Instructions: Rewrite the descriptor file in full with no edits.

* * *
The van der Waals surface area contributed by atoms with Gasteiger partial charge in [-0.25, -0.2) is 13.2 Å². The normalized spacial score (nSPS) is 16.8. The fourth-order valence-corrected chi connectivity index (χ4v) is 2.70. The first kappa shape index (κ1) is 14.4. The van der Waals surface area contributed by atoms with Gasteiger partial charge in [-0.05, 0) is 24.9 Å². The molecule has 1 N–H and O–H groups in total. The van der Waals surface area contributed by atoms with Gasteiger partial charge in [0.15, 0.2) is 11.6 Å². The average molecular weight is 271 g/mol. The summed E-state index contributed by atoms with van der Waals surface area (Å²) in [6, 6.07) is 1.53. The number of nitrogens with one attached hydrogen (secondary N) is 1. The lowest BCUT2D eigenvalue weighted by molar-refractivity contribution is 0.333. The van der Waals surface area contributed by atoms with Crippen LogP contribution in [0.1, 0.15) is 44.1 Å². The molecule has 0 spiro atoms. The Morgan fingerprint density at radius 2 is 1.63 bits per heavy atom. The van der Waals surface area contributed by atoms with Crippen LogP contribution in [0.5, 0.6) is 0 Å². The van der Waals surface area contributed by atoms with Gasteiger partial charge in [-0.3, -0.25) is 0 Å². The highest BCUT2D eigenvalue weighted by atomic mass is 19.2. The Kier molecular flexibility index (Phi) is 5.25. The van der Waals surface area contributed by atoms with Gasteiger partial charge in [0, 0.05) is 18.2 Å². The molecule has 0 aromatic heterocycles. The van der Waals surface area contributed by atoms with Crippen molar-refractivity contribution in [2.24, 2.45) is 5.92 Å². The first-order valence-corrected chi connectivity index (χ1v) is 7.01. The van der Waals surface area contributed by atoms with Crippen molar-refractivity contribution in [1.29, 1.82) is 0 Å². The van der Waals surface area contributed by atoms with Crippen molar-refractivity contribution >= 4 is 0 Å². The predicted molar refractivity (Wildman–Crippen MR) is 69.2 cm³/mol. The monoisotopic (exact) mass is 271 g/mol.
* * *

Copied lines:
The van der Waals surface area contributed by atoms with Gasteiger partial charge in [-0.25, -0.2) is 13.2 Å². The normalized spacial score (nSPS) is 16.8. The fourth-order valence-corrected chi connectivity index (χ4v) is 2.70. The first kappa shape index (κ1) is 14.4. The van der Waals surface area contributed by atoms with Gasteiger partial charge in [-0.05, 0) is 24.9 Å². The molecule has 1 N–H and O–H groups in total. The van der Waals surface area contributed by atoms with Gasteiger partial charge in [0.15, 0.2) is 11.6 Å². The average molecular weight is 271 g/mol. The summed E-state index contributed by atoms with van der Waals surface area (Å²) in [6, 6.07) is 1.53. The number of nitrogens with one attached hydrogen (secondary N) is 1. The lowest BCUT2D eigenvalue weighted by molar-refractivity contribution is 0.333. The van der Waals surface area contributed by atoms with Crippen LogP contribution in [0.1, 0.15) is 44.1 Å². The molecule has 0 spiro atoms. The Morgan fingerprint density at radius 2 is 1.63 bits per heavy atom. The van der Waals surface area contributed by atoms with Crippen LogP contribution in [0.5, 0.6) is 0 Å². The van der Waals surface area contributed by atoms with Gasteiger partial charge in [-0.3, -0.25) is 0 Å². The highest BCUT2D eigenvalue weighted by atomic mass is 19.2. The Kier molecular flexibility index (Phi) is 5.25. The van der Waals surface area contributed by atoms with Gasteiger partial charge in [0, 0.05) is 18.2 Å². The molecule has 0 aromatic heterocycles. The van der Waals surface area contributed by atoms with Crippen molar-refractivity contribution in [2.24, 2.45) is 5.92 Å². The first-order valence-corrected chi connectivity index (χ1v) is 7.01. The van der Waals surface area contributed by atoms with Crippen molar-refractivity contribution in [1.29, 1.82) is 0 Å². The van der Waals surface area contributed by atoms with Crippen molar-refractivity contribution >= 4 is 0 Å². The predicted molar refractivity (Wildman–Crippen MR) is 69.2 cm³/mol. The monoisotopic (exact) mass is 271 g/mol.